$11.99 LP


The Relatives
(Thrill Jockey)

"The Relative"
"Toy Boat"

There's this thing about musicians from Chicago; they like to play. You can find a lot of crosspollination going on throughout the windy city. Jeff Parker, better known as the guitarist in Tortoise, has been playing musical chairs for a while with the AACM, Chicago Underground, Isotope 217 (RIP) and Tricolor, as well as guest spotting on new records by Ken Vandermark and Diverse. This new full-length on Thrill Jockey, The Relatives follows 2003's Like Coping.

Parker's a seasoned guitarist able to jump from Grant Green, Wes Montgomery and Sonny Sharrock to John McLaughlin, George Benson or Kenny Burrell with the flick of his wrist. A great improviser and user of harmonics, his feel is steady and melodic. This set sees him in the Green/Benson/McLaughlin style of jazz guitar, with slight tints of blues and bossa. This would be a fresh addition to the overwrought Blue Note excursions of late. Here we have solid, accomplished players that are able to offer a shimmering splash of organic color and melody. Very rich in sound and texture, yet all within a song structure, rarely does the band go out (which they apparently can do with ease).

Engineered and mixed at John McEntire's Soma Studios, Parker is joined by drummer Chad Taylor, Chris Lopes on bass and guitars, and Sam Barsheshet on Rhodes and Wurlitzer. The sound is soft, contained, playful, soulful and engaging -- never too far out nor too safe. It rides the line between in a very purposeful, enjoyable and memorable way. At times reminiscent of Miles Davis' modal and post-bop periods, yet with a style and era of its own. (And it's not post-rock, it's a jazz record). Recommended. [DG]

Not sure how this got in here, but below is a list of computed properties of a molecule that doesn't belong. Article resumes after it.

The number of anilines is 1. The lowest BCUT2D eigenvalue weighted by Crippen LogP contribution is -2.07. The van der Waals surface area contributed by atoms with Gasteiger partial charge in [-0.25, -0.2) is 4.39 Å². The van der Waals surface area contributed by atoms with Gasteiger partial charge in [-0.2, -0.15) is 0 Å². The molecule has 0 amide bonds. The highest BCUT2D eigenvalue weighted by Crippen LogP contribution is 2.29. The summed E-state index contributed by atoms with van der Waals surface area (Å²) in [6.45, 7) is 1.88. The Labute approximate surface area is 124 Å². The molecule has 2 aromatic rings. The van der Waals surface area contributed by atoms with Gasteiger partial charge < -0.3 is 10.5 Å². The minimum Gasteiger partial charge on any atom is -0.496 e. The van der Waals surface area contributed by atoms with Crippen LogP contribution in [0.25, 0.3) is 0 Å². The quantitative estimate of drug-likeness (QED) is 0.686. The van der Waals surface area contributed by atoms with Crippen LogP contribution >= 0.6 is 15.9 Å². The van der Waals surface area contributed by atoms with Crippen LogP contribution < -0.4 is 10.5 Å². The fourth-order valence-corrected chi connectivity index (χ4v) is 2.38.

(Thrill Jockey)

"Way of the Sun"
"Judy, Judy"

Wilderness, the fourth album from Sea and Cake/Cocktails' Archer Prewitt, opens with a quiet, inviting music box sounding introduction which instantly draws you into the addictive first track, "Way of the Sun." The next 11 songs proceed with a gentle lull but also pick up in all the right spots; "O, Lord" has a bit of a McCartney quality, while many others are reminiscent of Beck's Sea Change. Prewitt's orchestral tracks borrow aspects from both chamber pop and post-rock and he shows his strength at creating unassuming songs that have beautiful, complicated arrangements while still remaining catchy. All in all, another personal, pleasant and very satisfying release from Prewitt. [CP]








In Roots

"King of Israel" - Hugh Mundell
"Born Free (Extended Mix)" Michael Rose & Jammy